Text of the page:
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Distributions of the National Early Warning Score (NEWS) across a healthcare system following a large-scale roll-out
  1. Lauren J Scott1,2,
  2. Niamh M Redmond1,2,
  3. Joanna Garrett3,
  4. Penny Whiting1,2,
  5. Kate Northstone1,2,
  6. Anne Pullyblank3,4
  1. 1 NIHR CLAHRC West, University Hospitals Bristol NHS Foundation Trust, Bristol, UK
  2. 2 Population Health Sciences, University of Bristol, Bristol, UK
  3. 3 West of England Academic Health Science Network, Bristol, UK
  4. 4 Department of General Surgery, North Bristol NHS Trust, Bristol, UK
  1. Correspondence to Ms. Lauren J Scott, NIHR CLAHRC West, University Hospitals Bristol NHS Foundation Trust, Bristol, UK; lauren.scott{at}bristol.ac.uk

Abstract

Background Early warning scores (EWS) were developed in acute hospital settings to improve recognition and response to patient deterioration. In 2012, the UK Royal College of Physicians developed the National Early Warning Score (NEWS) to standardise EWS across the NHS. Its use was also recommended outside acute hospital settings; however, there is limited information about NEWS in these settings. From March 2015, NEWS was implemented across the healthcare system in the West of England, with the aim that NEWS would be calculated for all patients prior to referral into acute care.

Aim To describe the distribution and use of NEWS in out-of-hospital settings for patients with acute illness or long-term conditions, following system wide implementation.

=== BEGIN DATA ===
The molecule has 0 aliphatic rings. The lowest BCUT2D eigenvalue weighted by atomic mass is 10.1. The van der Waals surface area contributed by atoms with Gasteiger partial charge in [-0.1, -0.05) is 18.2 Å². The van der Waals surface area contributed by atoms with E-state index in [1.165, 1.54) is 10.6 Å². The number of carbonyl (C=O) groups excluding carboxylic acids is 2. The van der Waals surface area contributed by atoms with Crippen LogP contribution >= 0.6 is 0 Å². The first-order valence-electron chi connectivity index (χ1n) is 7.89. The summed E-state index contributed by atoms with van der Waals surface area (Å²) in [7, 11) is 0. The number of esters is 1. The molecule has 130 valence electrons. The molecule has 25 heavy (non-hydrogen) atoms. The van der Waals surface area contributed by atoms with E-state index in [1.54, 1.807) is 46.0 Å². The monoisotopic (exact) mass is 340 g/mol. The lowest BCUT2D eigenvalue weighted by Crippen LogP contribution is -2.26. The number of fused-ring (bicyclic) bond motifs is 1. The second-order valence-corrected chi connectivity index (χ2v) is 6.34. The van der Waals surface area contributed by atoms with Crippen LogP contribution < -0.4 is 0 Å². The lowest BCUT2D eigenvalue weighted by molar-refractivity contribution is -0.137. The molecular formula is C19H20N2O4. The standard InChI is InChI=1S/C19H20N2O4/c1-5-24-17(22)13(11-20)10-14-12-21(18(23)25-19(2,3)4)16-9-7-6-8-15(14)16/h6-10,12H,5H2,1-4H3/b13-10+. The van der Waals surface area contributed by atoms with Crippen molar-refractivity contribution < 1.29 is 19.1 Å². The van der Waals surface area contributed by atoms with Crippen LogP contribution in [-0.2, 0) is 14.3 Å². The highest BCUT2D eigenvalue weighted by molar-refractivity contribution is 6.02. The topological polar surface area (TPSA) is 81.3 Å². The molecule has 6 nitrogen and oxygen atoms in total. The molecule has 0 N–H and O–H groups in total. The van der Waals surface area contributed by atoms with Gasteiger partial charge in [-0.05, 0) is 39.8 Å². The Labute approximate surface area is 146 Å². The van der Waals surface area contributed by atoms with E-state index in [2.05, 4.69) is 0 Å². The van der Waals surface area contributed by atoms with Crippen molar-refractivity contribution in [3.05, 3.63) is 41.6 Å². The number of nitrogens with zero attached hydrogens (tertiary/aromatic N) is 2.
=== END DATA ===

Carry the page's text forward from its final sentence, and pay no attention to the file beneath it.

Method Anonymised data were obtained from 115 030 emergency department (ED) attendances, 1 137 734 ambulance electronic records, 31 063 community attendances and 15 160 general practitioner (GP) referrals into secondary care, in the West of England. Descriptive statistics are presented.

Results Most attendance records had NEWS=0–2: 80% in ED, 67% of ambulance attendances and 72% in the community. In contrast, only 8%, 18% and 11% of attendances had NEWS ≥5 (the trigger for escalation of care in-hospital), respectively. Referrals by a GP had higher NEWS on average (46% NEWS=0–2 and 30% NEWS ≥5). By April 2016, the use of NEWS was reasonably stable in ED, ambulance and community populations, and still increasing for GP referrals.

Conclusions NEWS ≥5 occurred in less than 20% of ED, ambulance and community populations studied and 30% of GP referrals. This suggests that in most out-of-hospital settings studied, high scores are reasonably uncommon.

  • clinical assessment
  • emergency care systems
  • prehospital care, communications
  • emergency ambulance systems emergency department

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Footnotes

  • Contributors All authors have made a substantial contribution to the design of the study, acquisition of the data or analysis of data; drafted or critically reviewed the manuscript; and approved the final submission.

  • Funding This research was jointly funded by the National Institute for Health Research (NIHR) Collaboration for Leadership in Applied Health Research and Care West (NIHR CLAHRC West) at University Hospitals Bristol NHS Foundation Trust and the West of England Academic Health Science Network. The views expressed are those of the authors and not necessarily those of NHS England, NHS Improvement, the NIHR or the Department of Health and Social Care.

  • Competing interests None declared.

  • Ethics approval This study used retrospective, fully anonymised, data from the participating NHS Trusts and therefore did not require ethics review as detailed in the Health Research Authority (HRA) Ethics toolkit. All data were treated confidentially and remained anonymous.

  • Provenance and peer review Not commissioned; externally peer reviewed.

  • Patient consent for publication Not required.

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